KEG: Post II:
As noted in my prior post, Mortimer had a clear win after 25...Qh5. Amazingly enough, and even though Mason committed three serious blunders after 25...Qh5, Mortimer still managed to lose. Here's what happened.
This move, which allows the Black Queen a home at h4, was sheer suicide. 26. h4 was essential (though Mason would still have been lost).
26...Qh4! was crushing. It is hard to fathom why Mortimer issued this invitation for Mason to gobble up his strong e-pawn.
Mason had to play 28. RxR first. Leaving himself a Rook on c1 for Mortimer to exploit should have been a recipe for disaster.
29. Qg2 was essential. Now, as psmith has shown on this site (but as Rosenthal overlooked in the Tournament Book), Mortimer has a easy win with 29...Re8 (pinning the Queen). Apparently the players and Rosenthal missed what psmith noticed: that the pin remains effective even after 30. RxR since Mortimer could then have played 30...Qf3+. In short, Mason's Queen is hanging here.
Bravo psmith for spotting this!
As noted above, Mortimer had an immediate win of the Queen and of the game here with 29...Re8! But, even after this blunder, Mortimer still had a won game.
Only now is Mortimer's win gone. psmith has correctly noted that Mortimer should have played 30...Qh5. But I disagree with his overall assessment of the position after 30...Qh5. Black still would have had a win had he played psmith's excellent suggested move. After 30...Qh5 31. Rh1 (the reply given by both Rosenthal in the Tournament Book and by psmith in his otherwise fabulous comments on this game), the killing response by Black would be 31...Bh2! rather than 31...Re8, though even that should yield Black a win. After 30...Qh5, 31. Qe6+ would be best, but I still do not see how Mason would have saved the game.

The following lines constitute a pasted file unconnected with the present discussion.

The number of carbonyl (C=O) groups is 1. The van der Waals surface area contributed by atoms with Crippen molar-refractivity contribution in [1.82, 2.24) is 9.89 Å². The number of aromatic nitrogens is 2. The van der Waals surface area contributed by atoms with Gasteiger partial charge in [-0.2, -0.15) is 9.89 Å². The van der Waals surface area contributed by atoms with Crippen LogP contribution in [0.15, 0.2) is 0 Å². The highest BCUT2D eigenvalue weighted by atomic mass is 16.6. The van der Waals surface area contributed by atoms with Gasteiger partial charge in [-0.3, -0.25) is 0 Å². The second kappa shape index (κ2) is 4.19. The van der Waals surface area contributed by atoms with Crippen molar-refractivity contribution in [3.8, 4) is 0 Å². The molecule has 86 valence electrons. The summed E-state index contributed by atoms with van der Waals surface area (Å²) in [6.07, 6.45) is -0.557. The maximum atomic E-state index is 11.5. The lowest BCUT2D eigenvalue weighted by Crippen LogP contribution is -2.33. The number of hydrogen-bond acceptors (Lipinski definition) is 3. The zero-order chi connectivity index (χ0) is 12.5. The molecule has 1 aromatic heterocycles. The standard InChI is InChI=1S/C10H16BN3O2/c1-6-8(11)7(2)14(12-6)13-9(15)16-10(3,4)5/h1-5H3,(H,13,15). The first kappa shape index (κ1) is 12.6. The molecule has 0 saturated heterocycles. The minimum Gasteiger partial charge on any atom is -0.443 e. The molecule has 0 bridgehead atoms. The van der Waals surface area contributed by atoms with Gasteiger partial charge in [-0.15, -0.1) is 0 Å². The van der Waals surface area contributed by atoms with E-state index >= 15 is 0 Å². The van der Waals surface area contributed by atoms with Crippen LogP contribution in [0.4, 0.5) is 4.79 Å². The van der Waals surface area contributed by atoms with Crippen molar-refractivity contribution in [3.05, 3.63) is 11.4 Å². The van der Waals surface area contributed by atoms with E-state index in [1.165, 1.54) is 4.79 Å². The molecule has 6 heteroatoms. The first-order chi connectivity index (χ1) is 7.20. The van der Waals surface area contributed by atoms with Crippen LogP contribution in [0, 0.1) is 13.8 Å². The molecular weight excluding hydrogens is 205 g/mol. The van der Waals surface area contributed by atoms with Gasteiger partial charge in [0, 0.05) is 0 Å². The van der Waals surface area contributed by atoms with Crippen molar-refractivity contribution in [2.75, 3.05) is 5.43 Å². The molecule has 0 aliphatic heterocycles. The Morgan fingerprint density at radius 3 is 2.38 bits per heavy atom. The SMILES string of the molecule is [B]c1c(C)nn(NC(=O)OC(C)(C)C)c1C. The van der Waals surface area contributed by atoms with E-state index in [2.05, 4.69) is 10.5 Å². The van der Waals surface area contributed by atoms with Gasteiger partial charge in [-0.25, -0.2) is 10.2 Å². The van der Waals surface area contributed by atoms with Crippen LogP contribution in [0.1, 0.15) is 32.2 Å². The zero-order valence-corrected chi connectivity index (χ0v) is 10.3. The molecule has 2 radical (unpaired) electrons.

In any case, I certainly agree that 30...g3? was a blunder after which Mortimer no longer had any advantage. But he certainly should not have lost this position.
The beginning of further troubles for Mortimer. 31...Qc8 was best.
Mason throws away most of his advantage after this move. 34. fxg3 was much better.
After this, Mortimer is lost. My guess is that Mortimer saw ghosts here. The simple 37...Bxg3 yields a nearly equal game. Mortimer probably feared 38. Rg1, but then 38...Rh8! saves the day for Black.
A pretty move by Mason which wins the game. The idea of setting up a skewer on the a3-f8 diagonal is fascinating. Mortimer did not see what Mason was doing until it was too late.
As psmith correctly states, Mortimer's only chance here was 38...Kf5 (much better than 39...Kf7 as suggested by Rosenthal in the Tournament Book).
My guess is only now did Mortimer notice the skewer combination Mason had hatched up. Mortimer could have resigned at this point.
An interesting sidelight is that Mason still had a chance to go wrong even after 39. Rd1+. Had Mortimer played 39...Kc5 the tempting 40. RxB loses to the intermediate move 40...Re8+. Presumably, however, Mason would have played (if 39. Kc5) 40. Ba3+ after which it is game over.
Now there is no way for Mason to go wrong.
Mortimer decided to play on though down a piece in the endgame!
Mortimer did manage to win a piece after Mason allowed him to set up a pin on the g-file, but after 48...RxB 49. RxR+ KxR, the King-and-pawn endgame was an obvious win for Mason, and Mortimer finally gave up on move 51.